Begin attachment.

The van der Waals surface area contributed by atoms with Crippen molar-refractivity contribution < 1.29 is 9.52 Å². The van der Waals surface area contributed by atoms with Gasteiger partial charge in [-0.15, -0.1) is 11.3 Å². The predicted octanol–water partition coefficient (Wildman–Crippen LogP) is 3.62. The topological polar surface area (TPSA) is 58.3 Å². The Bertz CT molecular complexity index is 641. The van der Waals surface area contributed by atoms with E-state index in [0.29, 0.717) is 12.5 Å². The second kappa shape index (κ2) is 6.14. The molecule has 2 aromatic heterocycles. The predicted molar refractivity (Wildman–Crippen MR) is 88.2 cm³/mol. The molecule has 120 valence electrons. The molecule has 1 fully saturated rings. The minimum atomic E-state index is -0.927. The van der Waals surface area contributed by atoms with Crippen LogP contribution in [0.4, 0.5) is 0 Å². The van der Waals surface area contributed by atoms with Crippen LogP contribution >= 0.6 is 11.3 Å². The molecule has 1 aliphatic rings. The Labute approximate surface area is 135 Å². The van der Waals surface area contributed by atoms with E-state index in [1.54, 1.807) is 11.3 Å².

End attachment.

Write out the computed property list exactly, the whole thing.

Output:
The van der Waals surface area contributed by atoms with Crippen molar-refractivity contribution < 1.29 is 9.52 Å². The van der Waals surface area contributed by atoms with Gasteiger partial charge in [-0.15, -0.1) is 11.3 Å². The predicted octanol–water partition coefficient (Wildman–Crippen LogP) is 3.62. The topological polar surface area (TPSA) is 58.3 Å². The Bertz CT molecular complexity index is 641. The van der Waals surface area contributed by atoms with E-state index in [0.29, 0.717) is 12.5 Å². The second kappa shape index (κ2) is 6.14. The molecule has 2 aromatic heterocycles. The predicted molar refractivity (Wildman–Crippen MR) is 88.2 cm³/mol. The molecule has 120 valence electrons. The molecule has 1 fully saturated rings. The minimum atomic E-state index is -0.927. The van der Waals surface area contributed by atoms with Crippen LogP contribution in [0.4, 0.5) is 0 Å². The van der Waals surface area contributed by atoms with Crippen LogP contribution >= 0.6 is 11.3 Å². The molecule has 1 aliphatic rings. The Labute approximate surface area is 135 Å². The van der Waals surface area contributed by atoms with E-state index in [1.54, 1.807) is 11.3 Å².